Often, we’re asked what the difference between lithographic and digital print is, including which option is best for printing boxes. In reality, it depends on the job. You need to factor in how many boxes you’re printing, the board material / grade, the range of colours required and the lead time. Read our quick guide to find out which print will suit your needs…
Lithographic (Litho) Printing
Litho print uses wet ink on printing plates to transfer an image to paper (or cardboard). Commonly, litho printing will use a four colour (CMYK) process, with each colour being applied with a different plate. Spot colours, such as special metallic or pantone matched inks can be applied with a separate plate. Plates are often referred to stereos. You’ll normally be charged for the design and manufacture of your printing plates. The cost will differ depending on the size of the plate and complexity of the design.
- Material suitability: Lithographic presses will run materials from 60gsm up to 500gsm with ease. You will find that the vast majority of cartons are printed using this methods. Litho presses can also handle a wider variety of materials compared to digital.
- Range of colours: Litho print offers a wide range of colours. If a high level of accuracy is required, litho is the best option as it allows pantone matching.
- Quantities: Suitable for small or high volumes. If boxes are involved, quantities are often dependant on the box size.
- Lead time: Turnaround is usually around a 5 working day average from receipt of approved artwork and printing plates, depending on the size of the job. It takes slightly longer than digital print as time needs to be allowed for the ink to dry.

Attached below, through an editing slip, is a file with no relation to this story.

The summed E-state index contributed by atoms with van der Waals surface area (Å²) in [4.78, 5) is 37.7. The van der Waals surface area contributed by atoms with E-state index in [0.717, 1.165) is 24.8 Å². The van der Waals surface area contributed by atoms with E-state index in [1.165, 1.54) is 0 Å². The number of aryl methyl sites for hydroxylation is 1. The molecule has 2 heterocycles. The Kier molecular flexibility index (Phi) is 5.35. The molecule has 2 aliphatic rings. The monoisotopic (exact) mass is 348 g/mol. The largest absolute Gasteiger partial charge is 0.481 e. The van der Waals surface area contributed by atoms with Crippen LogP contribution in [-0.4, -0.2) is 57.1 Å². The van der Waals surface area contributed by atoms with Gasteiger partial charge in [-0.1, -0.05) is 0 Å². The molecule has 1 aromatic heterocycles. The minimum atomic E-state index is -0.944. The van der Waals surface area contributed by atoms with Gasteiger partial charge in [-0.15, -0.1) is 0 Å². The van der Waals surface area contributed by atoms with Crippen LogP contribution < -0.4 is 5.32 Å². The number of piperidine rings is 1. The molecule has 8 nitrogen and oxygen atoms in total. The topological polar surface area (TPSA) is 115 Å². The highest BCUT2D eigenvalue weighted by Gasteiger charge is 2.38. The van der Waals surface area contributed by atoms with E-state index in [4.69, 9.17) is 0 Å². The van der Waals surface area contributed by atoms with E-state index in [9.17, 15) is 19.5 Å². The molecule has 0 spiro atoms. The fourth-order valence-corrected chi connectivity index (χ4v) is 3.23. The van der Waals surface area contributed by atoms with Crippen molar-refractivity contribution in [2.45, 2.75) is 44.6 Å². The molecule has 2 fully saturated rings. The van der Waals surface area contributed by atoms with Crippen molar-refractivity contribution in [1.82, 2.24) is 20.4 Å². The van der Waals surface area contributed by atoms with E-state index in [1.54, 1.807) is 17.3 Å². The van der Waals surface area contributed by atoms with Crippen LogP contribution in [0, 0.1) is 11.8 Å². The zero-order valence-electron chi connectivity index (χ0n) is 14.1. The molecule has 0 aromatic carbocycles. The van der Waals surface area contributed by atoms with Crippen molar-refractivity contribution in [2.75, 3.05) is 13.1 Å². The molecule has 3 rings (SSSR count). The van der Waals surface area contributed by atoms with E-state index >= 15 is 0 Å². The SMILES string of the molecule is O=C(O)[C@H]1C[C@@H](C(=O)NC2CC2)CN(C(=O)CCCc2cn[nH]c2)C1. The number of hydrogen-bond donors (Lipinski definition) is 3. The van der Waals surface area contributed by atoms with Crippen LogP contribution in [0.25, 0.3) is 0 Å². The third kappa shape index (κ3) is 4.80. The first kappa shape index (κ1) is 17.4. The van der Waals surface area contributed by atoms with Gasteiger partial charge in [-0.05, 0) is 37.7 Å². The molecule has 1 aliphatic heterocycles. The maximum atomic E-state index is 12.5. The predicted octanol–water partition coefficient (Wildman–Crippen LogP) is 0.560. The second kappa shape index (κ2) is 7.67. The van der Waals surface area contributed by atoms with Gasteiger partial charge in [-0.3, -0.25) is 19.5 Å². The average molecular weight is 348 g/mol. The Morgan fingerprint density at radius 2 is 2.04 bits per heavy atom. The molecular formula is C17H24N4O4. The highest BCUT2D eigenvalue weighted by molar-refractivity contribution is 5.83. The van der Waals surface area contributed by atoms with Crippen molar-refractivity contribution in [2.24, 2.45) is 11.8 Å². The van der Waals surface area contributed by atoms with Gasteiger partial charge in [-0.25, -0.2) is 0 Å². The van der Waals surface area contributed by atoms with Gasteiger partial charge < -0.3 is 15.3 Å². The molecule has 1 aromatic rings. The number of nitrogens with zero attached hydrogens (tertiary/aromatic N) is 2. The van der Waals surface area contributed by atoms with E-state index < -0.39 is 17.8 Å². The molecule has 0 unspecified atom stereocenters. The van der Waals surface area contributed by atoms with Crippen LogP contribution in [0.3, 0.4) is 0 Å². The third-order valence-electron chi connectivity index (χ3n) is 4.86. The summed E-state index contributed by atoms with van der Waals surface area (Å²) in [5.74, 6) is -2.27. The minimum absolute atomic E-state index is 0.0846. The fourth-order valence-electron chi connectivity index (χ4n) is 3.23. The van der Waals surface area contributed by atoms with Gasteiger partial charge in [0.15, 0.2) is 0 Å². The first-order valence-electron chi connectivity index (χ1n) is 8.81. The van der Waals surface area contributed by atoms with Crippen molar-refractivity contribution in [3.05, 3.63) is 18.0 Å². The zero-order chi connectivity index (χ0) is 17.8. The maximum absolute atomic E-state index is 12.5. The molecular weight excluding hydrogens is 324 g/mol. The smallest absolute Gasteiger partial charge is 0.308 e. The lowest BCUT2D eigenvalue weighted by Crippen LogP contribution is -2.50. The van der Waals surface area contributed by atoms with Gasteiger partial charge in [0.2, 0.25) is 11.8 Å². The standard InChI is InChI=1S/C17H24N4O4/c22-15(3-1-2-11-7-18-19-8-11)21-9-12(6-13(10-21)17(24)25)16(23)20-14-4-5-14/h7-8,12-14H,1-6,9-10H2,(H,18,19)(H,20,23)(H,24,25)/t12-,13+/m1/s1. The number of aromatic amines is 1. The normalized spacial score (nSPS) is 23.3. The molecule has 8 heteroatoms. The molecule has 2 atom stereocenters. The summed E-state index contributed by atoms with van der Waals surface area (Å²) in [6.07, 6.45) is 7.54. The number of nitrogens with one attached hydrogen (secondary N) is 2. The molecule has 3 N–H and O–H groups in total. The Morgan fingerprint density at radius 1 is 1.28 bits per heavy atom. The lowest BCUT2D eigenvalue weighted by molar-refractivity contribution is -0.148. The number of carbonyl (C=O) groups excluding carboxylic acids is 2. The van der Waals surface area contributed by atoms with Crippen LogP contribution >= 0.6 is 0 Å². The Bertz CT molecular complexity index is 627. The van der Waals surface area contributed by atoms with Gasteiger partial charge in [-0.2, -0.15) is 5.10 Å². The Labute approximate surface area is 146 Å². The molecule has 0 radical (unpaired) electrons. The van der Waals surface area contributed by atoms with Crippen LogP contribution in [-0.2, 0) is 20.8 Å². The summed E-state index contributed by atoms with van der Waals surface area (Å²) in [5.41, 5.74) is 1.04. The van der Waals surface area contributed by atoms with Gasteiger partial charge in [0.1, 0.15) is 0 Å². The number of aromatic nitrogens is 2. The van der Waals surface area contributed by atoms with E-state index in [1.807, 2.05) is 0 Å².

Digital printing is a four colour process that uses electronic files and dots of colour to produce an image using toner or ink. No printing plates are required and the process can be less wasteful of paper and chemicals than litho. Digital printing can also be very cost effective due to few set up costs; however colours and gradient effects may not show up as accurately if you use this method.
- Material suitability: Digital presses will run materials from 80gsm up to 300gsm with ease. The variety of materials you can use is more limited. Textured materials or gloss paper do not print very well using this method.
- Range of colours: Digital print can offer a wide range of colours; however exact pantone matching isn’t available. Special colours or inks (such as UV spots) cannot be reproduced in digital print.
- Quantities: Digital presses are suited to a smaller run length, from one item up to 1000-2000 units.
- Lead time: Digital does have the advantage of a shorter lead time – there’s no need to manufacture printing plates and drying time is minimised.